Icepocalypse 2014: The Documentary

It was a bit crazy here in Houston the last couple of days. Schools, shut down from icy conditions. Accidents, piling up all across the city. Ice, destroying our society with its crystalline coating.

Someone had to document the catastrophe. It might as well have been me.

#1: Before


“Your writing career will be long. Lots of peaks and valleys. Lots of digging in dirt, lots of learning ‘wax-on, wax-off,’ not sure how waxing a fucking car will teach you goddamn karate…

Every writer is her own creature, and every book a monster child different from the last.

A writing career isn’t a short game — it’s a long con.

You should always be writing, but never be hurrying.

It takes the time that it takes.”

Chuck Wendig

How I Wrote 3 Novels in 2013

In terms of sheer word output, 2013 was the most productive year I’ve ever had. After spending the previous two years working a discombobulated, utterly confused (and confusing) novel down to the bone, I decided I needed a different approach to writing novels. (Side note: this mess of a book turned into a soon-to-be-published short story. Hooray!)

The downfall with devoting all my time and energy to one single project was two-fold: for one, it becomes impossible to see the forest for the trees when your mind is singularly focused on one creative work. Every problem feels magnified, and every solution proves insufficient, tethered to a busted framework that had no business propping up a story to begin with.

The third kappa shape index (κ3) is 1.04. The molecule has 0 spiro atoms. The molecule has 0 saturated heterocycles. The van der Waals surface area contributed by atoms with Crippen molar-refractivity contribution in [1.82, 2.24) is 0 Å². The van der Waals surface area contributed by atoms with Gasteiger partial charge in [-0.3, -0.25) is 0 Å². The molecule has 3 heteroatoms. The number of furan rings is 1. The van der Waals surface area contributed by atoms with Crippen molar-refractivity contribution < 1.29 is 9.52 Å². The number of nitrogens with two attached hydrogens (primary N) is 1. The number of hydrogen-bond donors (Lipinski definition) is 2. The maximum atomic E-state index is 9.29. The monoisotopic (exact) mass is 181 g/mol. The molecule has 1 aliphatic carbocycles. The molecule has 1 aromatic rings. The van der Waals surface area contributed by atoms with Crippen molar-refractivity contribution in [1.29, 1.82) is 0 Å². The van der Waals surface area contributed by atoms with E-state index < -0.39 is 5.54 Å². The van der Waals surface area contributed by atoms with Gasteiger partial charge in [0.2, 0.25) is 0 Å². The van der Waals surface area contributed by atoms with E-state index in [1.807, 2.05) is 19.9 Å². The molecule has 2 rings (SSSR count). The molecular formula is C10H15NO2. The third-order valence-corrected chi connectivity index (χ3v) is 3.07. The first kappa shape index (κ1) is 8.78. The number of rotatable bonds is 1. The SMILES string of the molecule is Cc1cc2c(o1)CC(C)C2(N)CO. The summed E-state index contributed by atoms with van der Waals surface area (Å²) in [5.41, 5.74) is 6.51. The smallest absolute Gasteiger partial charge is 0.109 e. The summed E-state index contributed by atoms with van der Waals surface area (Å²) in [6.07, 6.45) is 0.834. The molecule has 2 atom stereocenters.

Secondly, it’s good to step away and flex different creative muscles. Marathon trainers work on split times, long distance runs and sprint intervals to vary their training. Shouldn’t writers also work different areas? I wondered if maybe the best thing for my brain was to move from project to project, stepping away so that my story had space to breathe, and so I could gain some distance, perspective and ideally, new skills, all honed by time spent writing new stories.

I set a rather audacious goal. I wanted to write 3 novels in 2013. Continue reading →

Ira Glass on Storytelling

Fantastic quote on writing from Ira Glass, and one that proves to be a great comfort every now and then.

I really wish someone would have told me this a few years back, when I was less a writer and more like a gasping fish, lost on an unfathomable shore. I remember desperately wanting my words to catch up to my ambition, and the more I’ve output over the last couple of years, the more I feel like there’s actually some water under my fins, instead of endless grains of sand.

Keep closing the gap.

Excerpt: The Archimedes Problem

Claw Marks

For those of you who don’t know, a short story of mine is going to be published soon as part of Emby Press’s BLOOD TRAILS, an anthology focusing on monster hunter stories. Several people have been asking me when they can read this story. The official answer is that you can read it when it releases in early February. The less official answer is that you can read an excerpt of it right now. Hooray and such.

The Archimedes Problem is about a boy and the monster that killed his father. This story appeared in its infancy on this very blog, some years ago, and then morphed into a novel, and then back into a short story. I think this is how it was always meant to be.


I’ll be sure to post a link once the anthology goes on sale. Feel free to leave some thoughts in the comments!